A natural history blog by Christian Alessandro Perez-Martinez
Lowland Frogs of Costa Rica
Of the >125 frogs species in Costa Rica, over 40 can be observed at a single locality in the lowland rainforests. For people like myself who are not adept at pinpointing sounds, the cacophony of tinks and trills make it a challenge to locate and identify who is responsible, but nonetheless make up a quintessential part of the tropical experience. The astounding diversity of frogs in every aspect of their biology, ecology, and life history is far too ambitious for a single blog post, but here I’ll talk a little bit about tree frogs, then share a selection of other species from the Caribbean slopes.
Speciose groups of animals that occupy the same environment often diverge in resource use, including microhabitat choice, diet, and activity patterns, which alleviates competition and increases resource availability to those so specialized. Even for species that appear near identical in niche, subtle differences can sometimes be uncovered. For instance, the iconic red-eyed tree frogs (Agalychnis callidryas) and their gliding relatives (Agalychnis spurrelli) both emerge in mass during the first heavy rains of the wet season in the Osa Peninsula. For A. callidryas, breeding occurs continuously throughout the next several months, but in A. spurrelli it is rather explosive and abrupt. They descend from the canopy in extraordinary numbers, males calling to females in hopes of securing amplexus and fertilizing the eggs once deposited. Witnessing such an event is jaw-dropping. The sheer number of frogs can seem almost more abundant than the greenery they lie atop of, and the substrates suitable for egg development quickly become limited.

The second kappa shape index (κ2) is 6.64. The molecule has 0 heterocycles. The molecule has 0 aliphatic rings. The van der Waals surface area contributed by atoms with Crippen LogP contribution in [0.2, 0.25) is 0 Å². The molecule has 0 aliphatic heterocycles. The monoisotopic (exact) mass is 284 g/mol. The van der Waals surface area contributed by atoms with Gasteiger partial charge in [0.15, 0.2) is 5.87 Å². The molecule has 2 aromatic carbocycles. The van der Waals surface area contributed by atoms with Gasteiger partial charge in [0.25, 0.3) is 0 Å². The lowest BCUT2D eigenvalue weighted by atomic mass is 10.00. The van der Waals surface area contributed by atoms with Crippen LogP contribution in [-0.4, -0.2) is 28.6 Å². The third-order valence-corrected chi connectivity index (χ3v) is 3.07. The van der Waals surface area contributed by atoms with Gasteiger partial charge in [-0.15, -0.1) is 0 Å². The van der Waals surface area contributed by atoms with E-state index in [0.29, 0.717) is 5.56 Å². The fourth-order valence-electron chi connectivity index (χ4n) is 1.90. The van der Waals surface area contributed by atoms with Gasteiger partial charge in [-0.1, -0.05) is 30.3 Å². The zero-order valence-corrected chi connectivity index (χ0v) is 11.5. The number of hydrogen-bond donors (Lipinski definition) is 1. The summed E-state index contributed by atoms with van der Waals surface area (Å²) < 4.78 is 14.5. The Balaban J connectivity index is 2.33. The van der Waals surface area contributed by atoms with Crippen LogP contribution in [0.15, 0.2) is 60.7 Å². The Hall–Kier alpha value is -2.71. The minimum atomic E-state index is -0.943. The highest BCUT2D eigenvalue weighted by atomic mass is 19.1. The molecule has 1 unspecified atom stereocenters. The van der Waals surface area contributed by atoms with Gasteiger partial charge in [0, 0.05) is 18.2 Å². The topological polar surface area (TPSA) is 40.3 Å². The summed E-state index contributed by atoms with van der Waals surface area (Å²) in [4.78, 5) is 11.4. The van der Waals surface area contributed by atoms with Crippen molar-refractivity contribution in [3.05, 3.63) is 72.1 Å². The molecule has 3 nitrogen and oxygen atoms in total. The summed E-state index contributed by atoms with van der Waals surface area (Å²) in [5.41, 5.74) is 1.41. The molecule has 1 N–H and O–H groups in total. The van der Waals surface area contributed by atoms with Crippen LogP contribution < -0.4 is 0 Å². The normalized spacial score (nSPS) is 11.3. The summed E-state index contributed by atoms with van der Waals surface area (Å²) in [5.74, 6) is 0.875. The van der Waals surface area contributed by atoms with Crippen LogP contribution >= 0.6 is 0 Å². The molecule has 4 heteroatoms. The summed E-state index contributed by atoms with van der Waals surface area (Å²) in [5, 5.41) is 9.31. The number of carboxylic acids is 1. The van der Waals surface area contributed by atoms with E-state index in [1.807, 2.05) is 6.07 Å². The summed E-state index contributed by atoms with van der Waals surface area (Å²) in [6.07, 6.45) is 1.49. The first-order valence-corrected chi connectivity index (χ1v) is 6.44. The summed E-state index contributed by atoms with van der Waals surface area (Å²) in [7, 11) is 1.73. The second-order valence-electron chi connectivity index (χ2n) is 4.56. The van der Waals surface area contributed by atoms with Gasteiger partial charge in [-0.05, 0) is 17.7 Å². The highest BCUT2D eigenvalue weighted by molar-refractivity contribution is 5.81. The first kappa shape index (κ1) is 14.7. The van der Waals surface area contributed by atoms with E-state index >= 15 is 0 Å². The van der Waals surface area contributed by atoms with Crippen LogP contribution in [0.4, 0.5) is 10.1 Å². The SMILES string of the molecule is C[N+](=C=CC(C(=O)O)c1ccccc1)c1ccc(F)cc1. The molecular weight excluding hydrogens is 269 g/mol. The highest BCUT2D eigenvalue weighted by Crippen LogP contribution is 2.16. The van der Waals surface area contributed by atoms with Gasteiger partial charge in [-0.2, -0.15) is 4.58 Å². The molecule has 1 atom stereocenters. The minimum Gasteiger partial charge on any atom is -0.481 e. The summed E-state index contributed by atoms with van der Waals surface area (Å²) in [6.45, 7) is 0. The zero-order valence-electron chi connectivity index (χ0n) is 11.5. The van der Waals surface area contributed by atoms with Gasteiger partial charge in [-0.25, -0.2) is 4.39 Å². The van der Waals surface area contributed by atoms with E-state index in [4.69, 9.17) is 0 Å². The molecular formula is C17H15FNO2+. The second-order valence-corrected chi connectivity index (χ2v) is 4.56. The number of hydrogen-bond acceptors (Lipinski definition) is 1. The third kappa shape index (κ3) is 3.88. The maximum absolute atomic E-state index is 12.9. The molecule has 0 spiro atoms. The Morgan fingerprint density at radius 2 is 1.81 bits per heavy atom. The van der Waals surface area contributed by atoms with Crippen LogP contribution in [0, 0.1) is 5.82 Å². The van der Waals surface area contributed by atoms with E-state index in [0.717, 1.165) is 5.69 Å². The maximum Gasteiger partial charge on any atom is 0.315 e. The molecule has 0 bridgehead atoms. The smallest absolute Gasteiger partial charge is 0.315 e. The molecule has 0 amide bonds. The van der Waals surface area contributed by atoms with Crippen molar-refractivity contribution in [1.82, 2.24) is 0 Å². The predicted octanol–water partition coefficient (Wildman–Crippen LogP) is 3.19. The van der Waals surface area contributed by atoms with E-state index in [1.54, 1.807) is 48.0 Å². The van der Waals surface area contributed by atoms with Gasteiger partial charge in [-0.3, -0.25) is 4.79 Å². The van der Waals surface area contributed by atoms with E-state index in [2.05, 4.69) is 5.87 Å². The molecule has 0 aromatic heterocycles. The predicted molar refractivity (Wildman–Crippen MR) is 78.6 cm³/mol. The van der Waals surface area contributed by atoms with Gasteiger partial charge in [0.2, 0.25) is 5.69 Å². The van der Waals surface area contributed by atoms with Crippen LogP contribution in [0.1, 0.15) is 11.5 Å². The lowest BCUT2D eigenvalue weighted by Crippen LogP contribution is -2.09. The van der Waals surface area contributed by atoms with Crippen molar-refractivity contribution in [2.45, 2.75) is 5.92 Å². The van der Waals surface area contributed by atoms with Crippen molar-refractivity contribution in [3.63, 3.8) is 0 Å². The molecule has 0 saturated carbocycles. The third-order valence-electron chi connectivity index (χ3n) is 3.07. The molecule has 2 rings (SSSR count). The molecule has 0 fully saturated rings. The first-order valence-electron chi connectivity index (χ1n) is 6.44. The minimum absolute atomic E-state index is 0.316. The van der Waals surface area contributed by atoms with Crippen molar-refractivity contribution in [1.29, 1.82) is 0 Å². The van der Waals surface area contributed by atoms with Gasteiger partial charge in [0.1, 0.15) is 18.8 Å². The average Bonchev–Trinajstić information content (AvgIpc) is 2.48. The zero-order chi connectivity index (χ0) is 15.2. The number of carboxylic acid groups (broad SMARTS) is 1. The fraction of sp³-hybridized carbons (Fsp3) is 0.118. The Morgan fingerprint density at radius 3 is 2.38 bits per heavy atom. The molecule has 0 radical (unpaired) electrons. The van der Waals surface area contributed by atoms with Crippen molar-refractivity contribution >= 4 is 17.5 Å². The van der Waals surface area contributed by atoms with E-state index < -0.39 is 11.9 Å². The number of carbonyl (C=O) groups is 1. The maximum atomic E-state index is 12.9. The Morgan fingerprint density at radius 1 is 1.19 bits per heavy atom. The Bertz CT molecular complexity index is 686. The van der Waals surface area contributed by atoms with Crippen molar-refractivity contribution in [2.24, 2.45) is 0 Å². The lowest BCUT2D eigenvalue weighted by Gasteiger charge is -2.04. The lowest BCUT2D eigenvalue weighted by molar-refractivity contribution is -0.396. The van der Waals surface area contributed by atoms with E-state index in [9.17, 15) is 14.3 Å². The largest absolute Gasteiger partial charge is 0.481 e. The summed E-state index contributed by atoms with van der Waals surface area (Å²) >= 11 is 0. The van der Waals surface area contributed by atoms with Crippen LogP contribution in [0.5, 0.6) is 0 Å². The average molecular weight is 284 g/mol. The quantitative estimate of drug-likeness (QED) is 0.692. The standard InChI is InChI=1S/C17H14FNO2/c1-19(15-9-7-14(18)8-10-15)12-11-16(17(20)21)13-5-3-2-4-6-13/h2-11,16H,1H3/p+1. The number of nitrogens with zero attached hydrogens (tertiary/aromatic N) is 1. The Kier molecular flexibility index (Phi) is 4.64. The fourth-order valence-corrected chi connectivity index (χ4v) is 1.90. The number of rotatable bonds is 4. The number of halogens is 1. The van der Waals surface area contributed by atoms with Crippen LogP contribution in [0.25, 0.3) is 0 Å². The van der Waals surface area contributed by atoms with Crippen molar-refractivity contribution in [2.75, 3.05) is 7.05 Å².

To circumvent this problem, the two species have evolved differences in reproductive behavior, with A. callidryas preferentially depositing egg masses on branches and leaves that extend upwards to the canopy and A. spurrelli laying on vegetation that protrudes from the waters below. Such fine scale differences in a specific life history stage may seem inconsequential, but there can be significant repercussions for physiology and behavior. Being accessible from the canopy, A. callidryas eggs are far more susceptible to predation by arboreal snakes (e.g., Imantodes & Leptodeira), whereas A. spurrelli experiences a greater threat from submergence. These different mortality risks are thought to contribute to premature hatching of embryos, in which A. callidryas is stimulated by the vibrations of a snake’s predatory approach and A. spurrelli more readily exit their gooey homes when the water level rises. However, evidence to support this pattern is mixed, and many phyllomedusines (including Agalychnis & Cruziohyla) hatch early in response to various environmental stressors to a certain degree.